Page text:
LONDON, March 27 (Reuters) - The joint venture Miro refinery in Karlsruhe, Germany, will return to full operations by the end of this week after a planned maintenance shutdown, a plant official said on Tuesday.
The turnaround, shutting two-thirds of the 310,000-barrels-per-day refinery’s crude distillation capacity from early March, has meant the plant has been unaffected by the Fos-Lavera oil port strike in southern France.
“We receive about 50 percent of our crude oil via the SPSE (Societe du Pipeline Sud Europeen) pipeline from Lavera-Fos and the other 50 percent from Trieste via the TAL (Transalpine Pipeline),” the Miro refinery official told Reuters.
“We have not been affected (by the strike) as we have a turnaround at Miro at the moment, so there’s no need for crude from Lavera,” he added.
He said it would “at least another couple of weeks” before the Karlsruhe refinery may need to draw on crude from Lavera.
The two-week strike at the Fos-Lavera oil hub, which French unions voted on Tuesday to continue, has halted crude oil deliveries into the complex and products flows out of it, forcing output cuts at several refineries.
French major Total (TOTF.PA) said on Tuesday the strike had forced it to cut output at its 155,000-bpd La Mede refinery in southern France by one-third.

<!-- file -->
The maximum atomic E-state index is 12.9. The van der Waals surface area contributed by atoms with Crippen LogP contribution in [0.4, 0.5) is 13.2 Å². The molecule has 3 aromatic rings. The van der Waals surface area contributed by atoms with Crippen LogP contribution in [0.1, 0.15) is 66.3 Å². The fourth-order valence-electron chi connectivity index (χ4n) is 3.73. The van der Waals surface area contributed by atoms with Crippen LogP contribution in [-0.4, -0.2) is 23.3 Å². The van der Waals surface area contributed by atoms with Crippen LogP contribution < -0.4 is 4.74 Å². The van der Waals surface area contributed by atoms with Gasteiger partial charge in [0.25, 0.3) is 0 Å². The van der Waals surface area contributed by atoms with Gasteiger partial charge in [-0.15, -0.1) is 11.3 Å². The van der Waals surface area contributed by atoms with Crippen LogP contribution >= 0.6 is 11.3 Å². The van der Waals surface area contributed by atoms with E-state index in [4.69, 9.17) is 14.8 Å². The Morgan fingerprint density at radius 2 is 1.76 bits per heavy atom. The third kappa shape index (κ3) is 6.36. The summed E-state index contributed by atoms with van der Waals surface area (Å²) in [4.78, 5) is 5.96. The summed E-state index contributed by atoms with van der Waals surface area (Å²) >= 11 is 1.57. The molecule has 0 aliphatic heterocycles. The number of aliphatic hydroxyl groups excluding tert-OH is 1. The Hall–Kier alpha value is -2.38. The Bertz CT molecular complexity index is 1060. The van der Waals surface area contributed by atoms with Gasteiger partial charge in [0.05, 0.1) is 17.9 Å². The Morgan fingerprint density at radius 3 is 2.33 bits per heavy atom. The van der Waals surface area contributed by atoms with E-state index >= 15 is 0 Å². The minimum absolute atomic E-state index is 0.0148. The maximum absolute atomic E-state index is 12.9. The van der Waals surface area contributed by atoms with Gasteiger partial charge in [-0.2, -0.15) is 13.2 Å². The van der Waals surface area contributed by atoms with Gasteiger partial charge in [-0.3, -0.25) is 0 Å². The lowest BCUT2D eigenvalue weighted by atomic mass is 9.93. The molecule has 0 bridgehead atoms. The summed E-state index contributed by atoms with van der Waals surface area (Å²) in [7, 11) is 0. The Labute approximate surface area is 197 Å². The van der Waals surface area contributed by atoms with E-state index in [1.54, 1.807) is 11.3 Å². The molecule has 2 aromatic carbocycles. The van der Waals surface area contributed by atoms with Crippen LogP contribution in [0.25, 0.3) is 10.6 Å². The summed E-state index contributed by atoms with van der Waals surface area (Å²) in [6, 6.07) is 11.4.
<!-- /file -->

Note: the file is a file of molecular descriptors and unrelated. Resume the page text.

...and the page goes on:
It said strike-related cutbacks would also continue at its 119,000-bpd Feyzin plant, an inland refinery in southern France also fed by crude from Fos-Lavera.
The Miro official said two of the Karlsruhe refinery’s topping, or crude distillation, units had been shut from early March, along with several converting units including a reformer and a catalytic cracker, both gasoline-making units.
“One of the topping units has been back in operation for more than week and the other one is scheduled to be operational tomorrow,” the official said.
“The reformer has been back up for three or four days now and the FCC will be back in operation tomorrow or on Thursday.”